Evaluating public and private sector pensions: The importance of sectoral pay differentials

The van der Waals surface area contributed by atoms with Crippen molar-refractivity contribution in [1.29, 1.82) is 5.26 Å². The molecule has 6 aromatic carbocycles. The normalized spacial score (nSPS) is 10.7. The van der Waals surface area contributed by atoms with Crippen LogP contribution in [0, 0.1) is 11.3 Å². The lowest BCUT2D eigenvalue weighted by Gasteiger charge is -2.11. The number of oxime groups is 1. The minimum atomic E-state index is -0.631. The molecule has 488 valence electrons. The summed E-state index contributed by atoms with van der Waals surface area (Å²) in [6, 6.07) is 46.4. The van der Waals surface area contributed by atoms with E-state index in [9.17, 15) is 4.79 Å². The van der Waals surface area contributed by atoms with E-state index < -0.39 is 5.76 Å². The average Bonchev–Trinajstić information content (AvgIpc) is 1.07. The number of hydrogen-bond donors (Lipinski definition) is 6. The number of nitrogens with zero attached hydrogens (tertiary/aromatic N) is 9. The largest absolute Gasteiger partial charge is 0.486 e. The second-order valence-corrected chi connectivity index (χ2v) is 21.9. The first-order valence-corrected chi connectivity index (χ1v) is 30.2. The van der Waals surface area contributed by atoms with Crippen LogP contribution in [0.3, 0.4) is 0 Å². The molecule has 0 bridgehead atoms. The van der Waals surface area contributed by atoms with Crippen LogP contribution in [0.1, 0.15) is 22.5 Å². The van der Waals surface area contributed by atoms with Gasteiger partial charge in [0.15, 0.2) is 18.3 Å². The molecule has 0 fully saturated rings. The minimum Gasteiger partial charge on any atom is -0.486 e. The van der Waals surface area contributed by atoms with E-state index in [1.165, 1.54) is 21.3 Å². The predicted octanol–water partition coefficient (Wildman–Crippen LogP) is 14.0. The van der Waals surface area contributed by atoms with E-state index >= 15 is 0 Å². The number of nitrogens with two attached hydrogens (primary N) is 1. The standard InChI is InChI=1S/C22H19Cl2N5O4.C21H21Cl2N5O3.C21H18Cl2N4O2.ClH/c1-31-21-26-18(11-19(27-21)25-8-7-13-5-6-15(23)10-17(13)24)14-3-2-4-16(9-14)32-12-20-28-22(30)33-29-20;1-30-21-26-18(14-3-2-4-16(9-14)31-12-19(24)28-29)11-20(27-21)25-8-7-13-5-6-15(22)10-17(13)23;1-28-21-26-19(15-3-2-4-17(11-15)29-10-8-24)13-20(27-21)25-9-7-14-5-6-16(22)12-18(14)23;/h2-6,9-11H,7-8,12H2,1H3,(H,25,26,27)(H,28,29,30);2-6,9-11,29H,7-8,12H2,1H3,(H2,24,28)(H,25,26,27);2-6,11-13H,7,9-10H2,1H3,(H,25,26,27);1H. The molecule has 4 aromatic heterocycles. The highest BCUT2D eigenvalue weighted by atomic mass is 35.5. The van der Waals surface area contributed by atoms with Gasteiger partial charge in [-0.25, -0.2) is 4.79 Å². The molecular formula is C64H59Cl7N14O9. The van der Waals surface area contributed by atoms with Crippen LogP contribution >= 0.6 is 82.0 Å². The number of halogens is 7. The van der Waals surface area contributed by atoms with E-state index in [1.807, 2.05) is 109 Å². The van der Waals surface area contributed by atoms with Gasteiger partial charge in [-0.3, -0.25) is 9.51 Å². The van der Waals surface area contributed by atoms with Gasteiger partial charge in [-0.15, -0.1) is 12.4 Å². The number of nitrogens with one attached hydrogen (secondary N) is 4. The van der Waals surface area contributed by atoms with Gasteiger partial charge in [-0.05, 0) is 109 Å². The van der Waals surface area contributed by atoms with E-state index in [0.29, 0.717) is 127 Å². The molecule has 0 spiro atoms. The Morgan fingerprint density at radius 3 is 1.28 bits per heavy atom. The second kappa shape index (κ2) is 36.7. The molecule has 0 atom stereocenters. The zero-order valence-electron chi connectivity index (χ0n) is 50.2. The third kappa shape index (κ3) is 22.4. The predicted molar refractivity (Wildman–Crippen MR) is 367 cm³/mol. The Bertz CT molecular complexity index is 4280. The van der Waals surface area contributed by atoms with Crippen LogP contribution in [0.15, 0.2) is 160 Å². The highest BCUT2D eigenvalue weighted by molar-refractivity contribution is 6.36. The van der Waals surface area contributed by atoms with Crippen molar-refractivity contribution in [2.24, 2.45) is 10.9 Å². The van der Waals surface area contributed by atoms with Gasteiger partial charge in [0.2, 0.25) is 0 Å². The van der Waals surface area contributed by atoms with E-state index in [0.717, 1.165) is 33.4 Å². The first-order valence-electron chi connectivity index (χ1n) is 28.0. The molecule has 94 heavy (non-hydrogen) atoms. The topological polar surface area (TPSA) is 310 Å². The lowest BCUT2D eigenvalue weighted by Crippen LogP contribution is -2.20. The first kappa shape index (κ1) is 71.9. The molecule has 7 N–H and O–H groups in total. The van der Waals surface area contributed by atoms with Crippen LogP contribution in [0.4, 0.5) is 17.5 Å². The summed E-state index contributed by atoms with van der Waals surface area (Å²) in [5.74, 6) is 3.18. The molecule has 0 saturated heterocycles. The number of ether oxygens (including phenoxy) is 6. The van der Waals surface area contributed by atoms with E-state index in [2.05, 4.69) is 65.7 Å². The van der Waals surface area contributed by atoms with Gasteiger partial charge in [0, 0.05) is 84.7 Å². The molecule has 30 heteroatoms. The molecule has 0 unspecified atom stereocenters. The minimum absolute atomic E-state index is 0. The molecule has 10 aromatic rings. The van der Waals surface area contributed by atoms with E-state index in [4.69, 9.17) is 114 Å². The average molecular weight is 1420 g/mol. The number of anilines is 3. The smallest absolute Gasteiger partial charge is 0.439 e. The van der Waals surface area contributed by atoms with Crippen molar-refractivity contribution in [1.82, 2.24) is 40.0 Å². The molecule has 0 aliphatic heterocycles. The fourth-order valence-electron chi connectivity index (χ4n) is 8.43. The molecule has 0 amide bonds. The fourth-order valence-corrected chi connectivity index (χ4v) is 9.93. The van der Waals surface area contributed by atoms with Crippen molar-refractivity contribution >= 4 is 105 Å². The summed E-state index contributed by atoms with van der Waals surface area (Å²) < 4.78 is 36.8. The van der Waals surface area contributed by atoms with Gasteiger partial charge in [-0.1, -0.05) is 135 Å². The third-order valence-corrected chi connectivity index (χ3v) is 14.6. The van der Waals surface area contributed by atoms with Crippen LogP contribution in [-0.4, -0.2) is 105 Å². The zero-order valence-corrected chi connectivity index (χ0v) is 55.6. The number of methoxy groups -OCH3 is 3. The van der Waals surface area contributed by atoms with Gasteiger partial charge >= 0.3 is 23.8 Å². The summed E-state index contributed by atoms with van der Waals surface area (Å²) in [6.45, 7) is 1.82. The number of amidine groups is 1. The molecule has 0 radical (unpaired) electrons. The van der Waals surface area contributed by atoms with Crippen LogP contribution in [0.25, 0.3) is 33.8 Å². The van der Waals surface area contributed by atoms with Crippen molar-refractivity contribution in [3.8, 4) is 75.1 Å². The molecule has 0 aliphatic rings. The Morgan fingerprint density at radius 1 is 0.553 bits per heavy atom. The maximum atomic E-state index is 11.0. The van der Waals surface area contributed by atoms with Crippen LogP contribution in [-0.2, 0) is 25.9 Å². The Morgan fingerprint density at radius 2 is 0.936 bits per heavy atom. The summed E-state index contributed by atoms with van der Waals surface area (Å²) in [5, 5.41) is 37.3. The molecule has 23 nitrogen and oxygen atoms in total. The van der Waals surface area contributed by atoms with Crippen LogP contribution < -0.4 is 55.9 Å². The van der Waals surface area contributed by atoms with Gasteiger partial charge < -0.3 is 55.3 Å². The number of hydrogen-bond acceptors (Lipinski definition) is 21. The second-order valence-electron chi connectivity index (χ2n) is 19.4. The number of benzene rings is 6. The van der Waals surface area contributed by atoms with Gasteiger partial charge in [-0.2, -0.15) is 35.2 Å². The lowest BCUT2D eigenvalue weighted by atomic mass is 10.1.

There is currently a strong perception that public sector pensions are generous relative to those offered in the private sector, leading them to be branded “gold plated”. This study argues that pensions should be considered deferred pay; as such any discussion on the relative generosity of pension entitlements in the public and private sectors ought to be conducted against the backdrop of relative public and private sector pay levels. The available evidence shows that median pay is higher in the public sector than in the private sector, but using this to assess relative pay levels is misleading. This is because median pay hides significant variations in relative pay across the genders, occupations and by location. For example, the range of occupations available in the private sector is wider at the lower end of the skills distribution range than in the public sector; for female workers the highest median annual pay in 2008 could be found in education, which is overwhelmingly in the public sector. There is evidence that public sector pay is relatively generous for employees at the lower end of the income distribution but this does not hold for employees at the upper end of the income distribution. In addition, there is substantial evidence that public sector pay is relatively less generous in the south east of England generally and in London in particular. Compared with the private sector, the public sector compensates its employees too little for living in low amenity and/or high cost areas. As a consequence, the quality of public services varies across the UK, with the public sector especially in the south east finding it difficult to recruit and retain skilled staff. Anyone contemplating a reform of public sector pensions ought to take into account the knock-on effects on recruitment and retention of highly-skilled staff in all parts of the UK, and in the south east in particular. As an (unintended) consequence, any reform of public sector pensions might demonstrate the need to review the public sector pay setting structure more generally.
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